For a lot of us, it’s not really Christmas until we’ve performed that most important of rituals: the annual viewing of Love Actually. It’s hard to believe, but it has been ten years since Richard Curtis’s ambitious movie exploded off the screen and into the hearts of millions of viewers. With its star-studded cast, multiple interconnected plot lines, and iconic scenes—Hugh Grant dancing around No. 10 Downing Street to the exuberant strains of the Pointer Sisters’ “Jump” comes to mind—the film became an instant, if controversial, classic.
…Controversial? Oh, yes. For every person who actually loves Love Actually and can recite the dialogue from memory, there’s another who absolutely reviles it. I myself live in such a House Divided, as I adore the movie beyond reason while my husband rolls his eyes, observes “It should be called Love Impulsively,” and makes himself scarce for the film’s entire two-hour-and-fifteen-minute runtime whenever it’s on.
Much as it pains me to admit it, he and all the other haters out there have a point. For all its many charms, Love Actually does not lack for flaws. All those fat jokes. The subtle but unmistakable strain of anti-Americanism that runs throughout. The wonky timeline. And some of those plotlines—I can’t even. I mean, a rebounding author (Colin Firth)—a writer, for whom works and language and communication are presumably central to his very existence—falls ass over teakettle for a woman (Lúcia Moniz) with whom he can’t hold the simplest conversation. The charismatic Prime Minister (Hugh Grant) dallies with a fresh young underling (Martine McCutcheon)—there’s no way THAT could possibly go wrong. And don’t even get me started on Colin, God of Sex (Kris Marshall), who flies all the way from London to Milwaukee in the dead of winter for one reason and one reason only—and it has nothing to do with cheese curds or beer brats. He is rewarded, of course, by getting laid…and laid…and laid…and laid.
The thing about Love Actually is that there are two movies packed away in there. One is silly, fluffy fantasy. (I have to admit, Colin and his big knob mostly make me laugh.) But the other is serious and sometimes heartbreaking emotional realism. An aging rocker (Bill Nighy) with the world ostensibly at his feet finds himself churning out “solid gold turds” for top-40 radio, cynical and largely alone. A couple’s (Emma Thompson and Alan Rickman as Karen and Harry) humdrum domestic routine is threatened when Harry succumbs to the seductive lures of his sex-kitten assistant (Heike Makatsch). Seriously, that scene where the wife unwraps what she thinks will be an expensive necklace and it turns out to be a CD? Brutal, and perfectly played. (Who among us did not want to send Karen a basket of kittens and punch Harry in the nuts after watching that?) A lonely woman (Laura Linney) devotes herself to her mentally ill brother (Michael Fitzgerald), to the point of absolute denial of her own needs. For a feel-good movie, Love Actually sure is depressing.
Strangely, I think that this is a big part of why the movie works as well as it does. As readers of romance, we (well, most of us) appreciate the opportunity to be drawn into a well-crafted fantasy world, where billionaires become obsessed with inexperienced wallflowers and six-foot-five-inch nineteenth-century Highlanders with excellent teeth turn out to be tender and considerate lovers when they deflower untitled bluestockings—whom they later marry, bloodlines be damned—in the cloakroom at the Prince Regent’s ball. But we also live in the real world, where siblings get sick, spouses stray, and all of us get old and sometimes wonder, like Billy Mack, whether we’ve squandered our talents and wasted our lives.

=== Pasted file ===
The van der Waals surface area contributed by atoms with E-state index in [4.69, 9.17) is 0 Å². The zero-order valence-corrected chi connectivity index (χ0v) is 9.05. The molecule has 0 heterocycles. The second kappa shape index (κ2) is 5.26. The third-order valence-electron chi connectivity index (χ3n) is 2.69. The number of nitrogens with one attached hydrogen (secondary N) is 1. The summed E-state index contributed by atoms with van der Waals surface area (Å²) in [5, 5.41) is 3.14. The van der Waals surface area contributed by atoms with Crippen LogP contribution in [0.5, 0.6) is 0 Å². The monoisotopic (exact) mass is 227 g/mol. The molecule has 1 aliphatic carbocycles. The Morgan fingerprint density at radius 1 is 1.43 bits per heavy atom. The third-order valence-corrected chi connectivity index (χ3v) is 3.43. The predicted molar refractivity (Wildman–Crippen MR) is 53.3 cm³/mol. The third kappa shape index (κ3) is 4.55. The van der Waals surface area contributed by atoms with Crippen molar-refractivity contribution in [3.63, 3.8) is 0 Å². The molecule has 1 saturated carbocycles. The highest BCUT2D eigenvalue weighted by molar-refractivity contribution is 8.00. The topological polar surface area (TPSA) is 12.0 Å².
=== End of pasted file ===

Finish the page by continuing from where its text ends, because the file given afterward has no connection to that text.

Love Actually gives us both. We get the fantasy: Movie stand-ins (Martin Freeman and Joanna Page) who meet cute while naked and later discover that they’re soulmates, young Sam (Thomas Sangster) racing through Heathrow past heavy post-9/11 security just so he can share an innocent kiss with the ten-year-old love of his life (Olivia Olson), and newlywed Juliet (Keira Knightley) not throat-punching her husband’s best friend (Andrew Lincoln) when he suddenly declares himself to her, a month after the wedding. And then we get the reality: Karen crying, alone in her bedroom, and then pulling herself together so she can get her unsuspecting children to the school’s holiday pageant on time.
“We know what’s real,” the movie seems to be saying. “We know how it really goes. But look at how Jamie looks at Aurelia. See how he learns sufficient Portuguese in a week to ask for her hand in marriage. Observe how the Prime Minister goes door to door in a ‘dodgy’ area looking for his Natalie, and don’t you DARE ask why he doesn’t just look her address up in the employee directory, for Pete’s sake.”
If the movie were nothing but kittens and rainbows and happy endings, it would be unbearable. And it would be forgotten today. But it’s not. Just like a spoonful of sugar helps the medicine go down, a little bit of bitter medicine makes the sugar taste all the sweeter. Richard Curtis and his cast of dozens understood that, and somehow, they made something magical.
I wish for all readers a holiday in which love actually is all around you.
Kate Nagy is Editor at Large of Geek Speak Magazine.